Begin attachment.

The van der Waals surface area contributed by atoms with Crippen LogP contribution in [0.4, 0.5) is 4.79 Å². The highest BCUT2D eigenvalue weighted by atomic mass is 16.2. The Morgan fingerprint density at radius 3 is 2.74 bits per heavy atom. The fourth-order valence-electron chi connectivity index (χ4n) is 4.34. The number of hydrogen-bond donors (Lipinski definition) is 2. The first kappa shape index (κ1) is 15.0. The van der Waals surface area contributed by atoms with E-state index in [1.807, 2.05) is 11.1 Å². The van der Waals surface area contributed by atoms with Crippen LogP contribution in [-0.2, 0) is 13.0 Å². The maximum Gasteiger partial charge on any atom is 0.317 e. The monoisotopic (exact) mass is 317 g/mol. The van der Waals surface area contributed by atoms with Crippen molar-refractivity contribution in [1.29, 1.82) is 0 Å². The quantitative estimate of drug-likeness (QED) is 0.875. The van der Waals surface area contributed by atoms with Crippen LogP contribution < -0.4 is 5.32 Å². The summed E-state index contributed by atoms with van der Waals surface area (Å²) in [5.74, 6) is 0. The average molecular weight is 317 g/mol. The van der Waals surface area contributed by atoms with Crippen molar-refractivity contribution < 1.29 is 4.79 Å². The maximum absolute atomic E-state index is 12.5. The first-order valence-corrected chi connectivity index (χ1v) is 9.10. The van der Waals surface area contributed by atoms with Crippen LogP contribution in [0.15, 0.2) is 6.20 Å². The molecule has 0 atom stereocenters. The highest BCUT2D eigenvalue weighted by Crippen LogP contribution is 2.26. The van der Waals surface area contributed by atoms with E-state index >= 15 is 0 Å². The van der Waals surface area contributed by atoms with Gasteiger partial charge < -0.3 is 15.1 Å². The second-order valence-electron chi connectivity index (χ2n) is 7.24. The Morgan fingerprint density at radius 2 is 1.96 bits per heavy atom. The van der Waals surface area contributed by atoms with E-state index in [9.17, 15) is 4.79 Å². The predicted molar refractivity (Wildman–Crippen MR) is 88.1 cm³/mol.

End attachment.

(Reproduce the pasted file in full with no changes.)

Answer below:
The van der Waals surface area contributed by atoms with Crippen LogP contribution in [0.4, 0.5) is 4.79 Å². The highest BCUT2D eigenvalue weighted by atomic mass is 16.2. The Morgan fingerprint density at radius 3 is 2.74 bits per heavy atom. The fourth-order valence-electron chi connectivity index (χ4n) is 4.34. The number of hydrogen-bond donors (Lipinski definition) is 2. The first kappa shape index (κ1) is 15.0. The van der Waals surface area contributed by atoms with E-state index in [1.807, 2.05) is 11.1 Å². The van der Waals surface area contributed by atoms with Crippen LogP contribution in [-0.2, 0) is 13.0 Å². The maximum Gasteiger partial charge on any atom is 0.317 e. The monoisotopic (exact) mass is 317 g/mol. The van der Waals surface area contributed by atoms with Crippen molar-refractivity contribution in [1.29, 1.82) is 0 Å². The quantitative estimate of drug-likeness (QED) is 0.875. The van der Waals surface area contributed by atoms with Crippen LogP contribution < -0.4 is 5.32 Å². The summed E-state index contributed by atoms with van der Waals surface area (Å²) in [5.74, 6) is 0. The average molecular weight is 317 g/mol. The van der Waals surface area contributed by atoms with Crippen molar-refractivity contribution < 1.29 is 4.79 Å². The maximum absolute atomic E-state index is 12.5. The first-order valence-corrected chi connectivity index (χ1v) is 9.10. The van der Waals surface area contributed by atoms with Crippen LogP contribution in [0.15, 0.2) is 6.20 Å². The molecule has 0 atom stereocenters. The highest BCUT2D eigenvalue weighted by Crippen LogP contribution is 2.26. The van der Waals surface area contributed by atoms with E-state index >= 15 is 0 Å². The van der Waals surface area contributed by atoms with Gasteiger partial charge < -0.3 is 15.1 Å². The second-order valence-electron chi connectivity index (χ2n) is 7.24. The Morgan fingerprint density at radius 2 is 1.96 bits per heavy atom. The van der Waals surface area contributed by atoms with E-state index in [9.17, 15) is 4.79 Å². The predicted molar refractivity (Wildman–Crippen MR) is 88.1 cm³/mol.